By Beth Newman, Baptist Theological Seminary at Richmond
(ABP) — One a recent Saturday afternoon, I gathered with a small group of family and friends around the graveside of my mother-in-law. The burial ground of Lawley’s Chapel United Methodist Church sits atop one of the gentle hills of north central Alabama, looking across a farmer’s pastureland to a tree-lined creek bottom.
The oldest, central section of graves are marked by nothing but stones, probably carried up from that creek. Any names that they might have borne are long since gone. The landscape probably remains fairly unchanged, however, since those first bodies had been buried by the Methodist circuit riders in the 1840’s.
Certainly, it had not changed much during my mother-in-law’s life of almost 90 years. Nor had her life taken her far away from that place. She had never traveled farther away than Georgia, having spent most of her life along that creek and among those hills.
Leaving the graveside to return to our cars, my husband noticed a relatively new headstone bearing, of all things, the seal of Harvard University — the three open books bearing the word VERITAS shining in the slanting sunlight of an Alabama afternoon. A husband and wife were buried there. The inscriptions on the stone described him as a dedicated teacher and her as a nurse, but added that she had been born in Budapest. No one in our party recognized the names. Our lives had taken us far from that place, but she had come a long way to find a resting place.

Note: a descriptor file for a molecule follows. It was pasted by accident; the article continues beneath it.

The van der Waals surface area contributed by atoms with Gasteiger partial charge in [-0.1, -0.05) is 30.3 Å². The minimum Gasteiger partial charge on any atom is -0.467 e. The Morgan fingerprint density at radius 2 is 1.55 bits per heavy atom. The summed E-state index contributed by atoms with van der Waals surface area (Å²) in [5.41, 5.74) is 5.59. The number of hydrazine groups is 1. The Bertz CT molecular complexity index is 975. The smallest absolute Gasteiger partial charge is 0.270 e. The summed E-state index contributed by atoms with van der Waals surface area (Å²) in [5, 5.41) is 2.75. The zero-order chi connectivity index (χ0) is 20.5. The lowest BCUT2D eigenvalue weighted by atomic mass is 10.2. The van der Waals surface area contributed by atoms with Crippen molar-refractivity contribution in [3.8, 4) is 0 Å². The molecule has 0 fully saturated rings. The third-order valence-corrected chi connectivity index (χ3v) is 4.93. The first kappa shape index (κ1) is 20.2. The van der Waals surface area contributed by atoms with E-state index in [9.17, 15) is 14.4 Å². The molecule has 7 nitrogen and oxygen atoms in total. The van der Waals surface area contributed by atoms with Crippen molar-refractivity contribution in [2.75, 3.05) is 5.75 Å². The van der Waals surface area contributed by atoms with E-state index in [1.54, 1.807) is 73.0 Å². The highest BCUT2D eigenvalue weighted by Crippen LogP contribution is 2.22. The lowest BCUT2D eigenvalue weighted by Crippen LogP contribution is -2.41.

I know that with the multitude of serious political, economic and social problems pressing on us today, phrases such as “the communion of the saints” or “the mystical Body of Christ” can seem fuzzy or remote or pointless. I know also the responses that anything creedal draws from some of my readers. But it is my profound conviction that all of our discussion must be informed this aspect of eternity.
The divisions that separate the Body of Christ today — whether “fundamentalist,” or “liberal,” Democrat or Republican, or even Protestant or Catholic — as real and painful as these might be, are nonetheless not eternal or ultimate distinctions. The world that produced the woman from Budapest married to a Harvard Ph.D. could not, I imagine, have been more different from that of my mother-in-law. And yet, they were buried within a stone’s throw of one another, to become a part of that grand communion of saints about which we sing: “Holy, holy, holy! All the saints adore Thee, casting down their golden crowns around the glassy sea….”
No doubt we are tempted to magnify the divisions of our own time and place, seeing the past and even the future in light of our present time. And yet, a dichotomy such as fundamentalism/liberalism is itself a recent one, with both sides being a product of modernity. An individual reading a biblical text for him or herself (whether literally or liberally) was not a concept our early brothers and sisters in Christ would have known. They knew Scripture by hearing it spoken, most of all in the context of worship.
It is this gathered communion of saints that we also join when we, through the power of the Holy Spirit, are gathered before the throne of God in worship. This eternal reality transcends our parochial divisions and enables us to look upon one another — no matter which “side” the person is on — as also someone worthy of the blood of Christ and the love of God.
In a small cemetery on the back roads of rural Alabama rests not only loved ones, but also a profound truth: The love and grace of Christ make our communion possible.
Beth Newman is professor of theology and ethics at Baptist Theological Seminary at Richmond.